May 27, 2010 5:45 AM
On a recent sweltering Monday in front of the Alario Center on New Orleans’ West Bank, dozens of people lined up to find out about assistance programs to help fishermen and others affected by the massive oil leak in the Gulf of Mexico. Steps away, two large Tulane University mobile medical units stood waiting to provide free medical care and screening to fishermen and their families.
“We’re seeing a lot of husbands and wives come in,” said Linda Do, a patient registration assistant at the Tulane Community Health Center, who provided Vietnamese interpretation services and diabetes screening for patients. She and others screened more than 100 people before lunchtime and referred several to the mobile unit for further testing.
Tulane University’s community outreach staff participated in the all-day event, which was hosted by Congressman Anh “Joseph” Cao’s office and community partners to provide services primarily to the city’s Vietnamese community, many of whom rely on the fishing industry for their livelihood. Part of the event included oil cleanup training for fishermen who cannot earn a living due to the catastrophe.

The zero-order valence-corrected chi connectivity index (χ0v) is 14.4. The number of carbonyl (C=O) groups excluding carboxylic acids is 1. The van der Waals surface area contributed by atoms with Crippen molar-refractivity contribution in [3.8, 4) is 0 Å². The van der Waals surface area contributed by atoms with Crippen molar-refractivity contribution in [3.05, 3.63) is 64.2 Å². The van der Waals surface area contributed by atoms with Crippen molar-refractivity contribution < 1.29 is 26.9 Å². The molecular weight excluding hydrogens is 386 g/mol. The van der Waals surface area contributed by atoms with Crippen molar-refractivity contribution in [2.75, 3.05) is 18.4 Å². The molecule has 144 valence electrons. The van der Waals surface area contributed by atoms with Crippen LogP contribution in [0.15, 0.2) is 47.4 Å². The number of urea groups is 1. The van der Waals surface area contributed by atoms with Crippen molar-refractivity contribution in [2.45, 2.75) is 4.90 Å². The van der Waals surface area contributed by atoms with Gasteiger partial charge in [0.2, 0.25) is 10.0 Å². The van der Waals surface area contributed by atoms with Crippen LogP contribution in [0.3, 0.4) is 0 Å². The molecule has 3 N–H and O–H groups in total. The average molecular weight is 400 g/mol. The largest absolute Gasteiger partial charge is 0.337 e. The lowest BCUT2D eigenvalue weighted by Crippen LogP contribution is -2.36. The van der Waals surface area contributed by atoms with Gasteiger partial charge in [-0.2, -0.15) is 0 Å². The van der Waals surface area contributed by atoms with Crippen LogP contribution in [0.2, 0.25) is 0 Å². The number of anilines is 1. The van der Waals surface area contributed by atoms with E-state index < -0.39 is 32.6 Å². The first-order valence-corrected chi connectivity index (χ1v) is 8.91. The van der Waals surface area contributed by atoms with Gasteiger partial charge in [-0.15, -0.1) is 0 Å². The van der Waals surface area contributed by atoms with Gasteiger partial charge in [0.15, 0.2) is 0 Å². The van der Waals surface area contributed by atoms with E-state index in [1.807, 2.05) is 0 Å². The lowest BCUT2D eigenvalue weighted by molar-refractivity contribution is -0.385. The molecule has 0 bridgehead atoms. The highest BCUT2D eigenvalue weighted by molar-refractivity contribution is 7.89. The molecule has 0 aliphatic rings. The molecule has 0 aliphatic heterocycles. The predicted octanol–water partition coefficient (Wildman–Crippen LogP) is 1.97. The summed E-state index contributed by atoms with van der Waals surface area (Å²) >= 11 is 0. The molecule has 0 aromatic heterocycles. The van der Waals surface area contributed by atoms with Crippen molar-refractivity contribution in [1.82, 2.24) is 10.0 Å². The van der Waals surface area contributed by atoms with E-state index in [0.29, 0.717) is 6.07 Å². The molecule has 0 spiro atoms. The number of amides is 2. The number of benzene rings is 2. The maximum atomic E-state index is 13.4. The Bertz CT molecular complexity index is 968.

Tulane’s Office of Community Affairs and Health Policy coordinated the health services. The School of Medicine provided mobile buses and volunteers for health screenings and interpretation services. Staff from the School of Public Health and Tropical Medicine also participated.
Leah Berger, director of community health programs, planning and development for Tulane, said, “While no good can come out of the oil spill, at least we can use our lessons learned from Hurricane Katrina and know the best way to mobilize resources and get them to the people that need them,” she said. “It is wonderful that we have trained providers and resources like mobile medical units that can be used for events such as this and throughout the recovery.”
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